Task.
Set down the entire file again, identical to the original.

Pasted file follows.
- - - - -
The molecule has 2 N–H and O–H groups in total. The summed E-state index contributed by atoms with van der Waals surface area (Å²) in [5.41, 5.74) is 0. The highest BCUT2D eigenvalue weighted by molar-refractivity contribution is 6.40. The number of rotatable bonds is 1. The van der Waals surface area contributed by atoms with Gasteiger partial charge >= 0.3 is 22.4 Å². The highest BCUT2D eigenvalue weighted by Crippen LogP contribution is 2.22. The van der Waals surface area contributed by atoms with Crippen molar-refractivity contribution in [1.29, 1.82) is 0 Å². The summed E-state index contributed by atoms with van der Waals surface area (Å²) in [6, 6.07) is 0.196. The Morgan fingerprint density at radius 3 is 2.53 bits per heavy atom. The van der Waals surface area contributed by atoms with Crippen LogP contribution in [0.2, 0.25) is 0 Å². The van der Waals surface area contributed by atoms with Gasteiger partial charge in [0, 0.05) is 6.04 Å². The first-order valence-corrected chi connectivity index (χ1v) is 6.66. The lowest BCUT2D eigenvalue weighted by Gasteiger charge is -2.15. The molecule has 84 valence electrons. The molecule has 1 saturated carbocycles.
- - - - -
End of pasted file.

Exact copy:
The molecule has 2 N–H and O–H groups in total. The summed E-state index contributed by atoms with van der Waals surface area (Å²) in [5.41, 5.74) is 0. The highest BCUT2D eigenvalue weighted by molar-refractivity contribution is 6.40. The number of rotatable bonds is 1. The van der Waals surface area contributed by atoms with Gasteiger partial charge >= 0.3 is 22.4 Å². The highest BCUT2D eigenvalue weighted by Crippen LogP contribution is 2.22. The van der Waals surface area contributed by atoms with Crippen molar-refractivity contribution in [1.29, 1.82) is 0 Å². The summed E-state index contributed by atoms with van der Waals surface area (Å²) in [6, 6.07) is 0.196. The Morgan fingerprint density at radius 3 is 2.53 bits per heavy atom. The van der Waals surface area contributed by atoms with Crippen LogP contribution in [0.2, 0.25) is 0 Å². The van der Waals surface area contributed by atoms with Gasteiger partial charge in [0, 0.05) is 6.04 Å². The first-order valence-corrected chi connectivity index (χ1v) is 6.66. The lowest BCUT2D eigenvalue weighted by Gasteiger charge is -2.15. The molecule has 84 valence electrons. The molecule has 1 saturated carbocycles.